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Entries in Graves (2)

Tuesday
Jul032012

Teeth Thief Hits Graves of Great Composers in Austria

Ingram Publishing/Thinkstock(VIENNA) -- Dentures of two of the world's most famous composers have allegedly been stolen from their graves by a Slovak man who boasts of his crimes on YouTube saying he intends to use the purloined choppers to start a museum.

Ondrej Jajcaj, the self confessed thief, says the teeth he extracted from the tombs of the famous 19th century composers Johann Strauss and Johannes Brahms will be part of an exhibition of hundreds of objects plundered from more ordinary graves.

The man was identified in Austrian media reports simply by his initials, O.J.  But a search on the Internet reveals Ondrej Jajcaj, who calls himself the Freedom Undertaker, taking his Internet viewers on a tour of "graves of honor" in the Viennese Central Cemetery, saying that someone has opened the crypts, pointing out fresh dirt uncovered around the tombs.

In one video, Jajcaj gives a tour of his macabre collection of stolen teeth and at one point narrates: "And now, we come to the major pedestal.  On the top are the teeth of Johann Strauss Jr.  To the left there are dentures of his wife Adele Strauss.  To the right, we have rubber prosthesis of Johannes Brahms.  Here, I, as an amateur have managed to build illegal historical collection of dental works."

In 2008, cemetery officials reported that some graves had been tampered with.  As a result, Jajcaj was investigated by Vienna prosecutors for "disturbing the peace of the dead," but they dropped the case because the statute of limitations had run out.

Austrian police again learned of the dastardly dental work when the alleged grave robber released videos bragging about his thefts.

Austrian cops started an investigation in May and they found the claims on the video were true -- the famous musicians' teeth had been removed.

The thief could be facing from six months up to 10 years of prison, claims Thomas Vecsey of the Vienna state prosecutor's office.

"We hope we can charge him with burglary, disturbing the peace of the dead and other related crimes," he told ABC News.  "But the fact that he is not Austrian and does not reside in Austria, complicates things."

He also said that the thefts took place in 2002, which may make them too old to prosecute.

The Federal Criminal Police Office, the Austrian equivalent of the FBI, is checking other graves in the cemetery of such great Viennese composers as Ludwig von Beethoven, Franz Schubert and Arnold Schoenberg.

Copyright 2012 ABC News Radio

Thursday
Jun072012

‘Vampire’ Graves Unearthed Near Black Sea Town

iStockphoto/Thinkstock(SOKOPOL, Bulgaria) -- Sokopol, Bulgaria, could soon join the ranks of popular vampire sites, such as Dracula’s Castle in Romania and the Vampire Museum in Paris. Archaeologists excavated two suspected "vampire" graves in the Black Sea town last Sunday, and each 700-year-old skeleton had an iron rod pinned into its chest.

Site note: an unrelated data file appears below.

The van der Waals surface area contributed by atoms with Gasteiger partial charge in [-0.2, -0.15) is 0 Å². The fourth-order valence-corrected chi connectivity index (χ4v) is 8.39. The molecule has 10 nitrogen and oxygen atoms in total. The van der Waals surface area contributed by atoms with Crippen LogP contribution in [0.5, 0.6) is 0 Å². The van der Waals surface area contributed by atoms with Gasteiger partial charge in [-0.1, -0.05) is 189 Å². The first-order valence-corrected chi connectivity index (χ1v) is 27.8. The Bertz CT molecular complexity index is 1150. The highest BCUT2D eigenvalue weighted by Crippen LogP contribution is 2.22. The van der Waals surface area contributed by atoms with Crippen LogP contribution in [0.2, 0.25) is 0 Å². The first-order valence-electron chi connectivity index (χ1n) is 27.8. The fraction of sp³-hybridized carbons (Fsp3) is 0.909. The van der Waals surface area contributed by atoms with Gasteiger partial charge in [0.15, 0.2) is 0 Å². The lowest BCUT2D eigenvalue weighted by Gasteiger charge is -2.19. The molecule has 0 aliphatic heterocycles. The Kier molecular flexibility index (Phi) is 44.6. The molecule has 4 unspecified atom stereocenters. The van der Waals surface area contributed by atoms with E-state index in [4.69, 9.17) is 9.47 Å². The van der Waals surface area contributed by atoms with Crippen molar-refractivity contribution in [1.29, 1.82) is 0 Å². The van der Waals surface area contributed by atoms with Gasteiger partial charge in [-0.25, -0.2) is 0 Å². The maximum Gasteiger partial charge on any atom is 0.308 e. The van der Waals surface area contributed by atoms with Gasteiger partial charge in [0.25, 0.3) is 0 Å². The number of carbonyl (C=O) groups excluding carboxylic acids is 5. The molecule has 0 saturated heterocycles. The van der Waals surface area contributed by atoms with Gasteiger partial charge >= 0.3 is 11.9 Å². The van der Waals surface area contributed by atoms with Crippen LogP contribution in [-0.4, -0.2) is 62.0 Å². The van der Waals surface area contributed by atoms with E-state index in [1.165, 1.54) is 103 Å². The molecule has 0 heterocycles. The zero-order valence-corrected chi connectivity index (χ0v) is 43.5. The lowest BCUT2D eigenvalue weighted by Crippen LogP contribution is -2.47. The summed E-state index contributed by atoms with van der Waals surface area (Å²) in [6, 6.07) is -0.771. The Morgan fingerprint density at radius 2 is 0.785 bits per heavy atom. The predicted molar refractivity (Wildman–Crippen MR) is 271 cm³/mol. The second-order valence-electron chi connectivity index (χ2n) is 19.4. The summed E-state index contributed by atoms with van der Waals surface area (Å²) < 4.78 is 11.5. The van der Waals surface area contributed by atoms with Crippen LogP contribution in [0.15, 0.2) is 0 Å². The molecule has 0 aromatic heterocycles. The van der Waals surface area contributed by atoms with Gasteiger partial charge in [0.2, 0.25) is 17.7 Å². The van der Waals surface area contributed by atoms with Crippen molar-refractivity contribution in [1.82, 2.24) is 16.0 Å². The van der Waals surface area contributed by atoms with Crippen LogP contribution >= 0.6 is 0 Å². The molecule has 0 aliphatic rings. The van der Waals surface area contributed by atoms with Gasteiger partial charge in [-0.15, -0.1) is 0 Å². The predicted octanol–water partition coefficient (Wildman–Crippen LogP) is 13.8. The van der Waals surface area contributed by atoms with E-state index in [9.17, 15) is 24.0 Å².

Bozhidar Dimitrov, the director of the National Museum of History in Sofia, told local media that this was common practice in the Middle Ages, as people feared “bad men” would raise from the dead as vampires. The museum is planning a special exhibit around the two skeletons.  

“Every few years we hear of the latest archaeological find, and its attribution to vampire lore,” said a 33-year-old vampire researcher and the current administrator of Voices of the Vampire Community who goes by the name Merticus.

Most of the vampire folklore originated in Slavic countries, so there is a higher prevalence of burial instances in that region.

“Having such a wide assortment of physical records is invaluable to researchers and enthusiasts,” said Merticus. “The Bulgarian and Italian burial claims in the past couple of years add to the mystery and lure of the vampire across all cultures, even for real vampires."

“Real vampires,” Merticus explains, "believe they must consume the blood of other living humans by consensual means in order to maintain their well-being.”

But rather than worrying about iron stakes through the heart, or being hunted at local hangouts, modern vampires say it’s time to stop focusing on folklore.  

“While exhibits are fascinating, I would like to see more responsible scientific interpretation and less knee-jerk ‘put a vampire on it’ claim, even if the Bulgarian burials are in fact directly linked to vampire lore. As a society we are rapidly approaching vampire overload -- on all fronts.”

Copyright 2012 ABC News Radio







ABC News Radio